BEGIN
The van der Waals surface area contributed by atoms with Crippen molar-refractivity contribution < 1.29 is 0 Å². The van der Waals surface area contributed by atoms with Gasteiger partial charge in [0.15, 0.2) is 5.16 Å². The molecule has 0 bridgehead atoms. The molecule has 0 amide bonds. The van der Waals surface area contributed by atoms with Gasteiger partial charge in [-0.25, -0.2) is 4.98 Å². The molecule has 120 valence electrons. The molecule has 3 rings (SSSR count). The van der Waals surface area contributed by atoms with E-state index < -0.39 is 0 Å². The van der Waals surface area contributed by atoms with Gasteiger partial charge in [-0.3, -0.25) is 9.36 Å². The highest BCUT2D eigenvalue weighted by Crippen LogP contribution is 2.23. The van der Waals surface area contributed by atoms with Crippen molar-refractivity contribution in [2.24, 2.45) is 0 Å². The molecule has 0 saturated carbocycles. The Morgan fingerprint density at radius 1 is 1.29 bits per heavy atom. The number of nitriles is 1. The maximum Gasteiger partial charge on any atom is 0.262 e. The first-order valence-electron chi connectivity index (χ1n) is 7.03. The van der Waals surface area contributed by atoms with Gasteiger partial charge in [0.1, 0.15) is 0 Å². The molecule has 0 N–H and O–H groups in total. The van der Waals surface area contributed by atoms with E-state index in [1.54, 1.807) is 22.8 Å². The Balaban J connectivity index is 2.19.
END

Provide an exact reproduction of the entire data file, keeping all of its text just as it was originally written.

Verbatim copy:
The van der Waals surface area contributed by atoms with Crippen molar-refractivity contribution < 1.29 is 0 Å². The van der Waals surface area contributed by atoms with Gasteiger partial charge in [0.15, 0.2) is 5.16 Å². The molecule has 0 bridgehead atoms. The molecule has 0 amide bonds. The van der Waals surface area contributed by atoms with Gasteiger partial charge in [-0.25, -0.2) is 4.98 Å². The molecule has 120 valence electrons. The molecule has 3 rings (SSSR count). The van der Waals surface area contributed by atoms with E-state index < -0.39 is 0 Å². The van der Waals surface area contributed by atoms with Gasteiger partial charge in [-0.3, -0.25) is 9.36 Å². The highest BCUT2D eigenvalue weighted by Crippen LogP contribution is 2.23. The van der Waals surface area contributed by atoms with Crippen molar-refractivity contribution in [2.24, 2.45) is 0 Å². The molecule has 0 saturated carbocycles. The Morgan fingerprint density at radius 1 is 1.29 bits per heavy atom. The number of nitriles is 1. The maximum Gasteiger partial charge on any atom is 0.262 e. The first-order valence-electron chi connectivity index (χ1n) is 7.03. The van der Waals surface area contributed by atoms with Gasteiger partial charge in [0.1, 0.15) is 0 Å². The molecule has 0 N–H and O–H groups in total. The van der Waals surface area contributed by atoms with E-state index in [1.54, 1.807) is 22.8 Å². The Balaban J connectivity index is 2.19.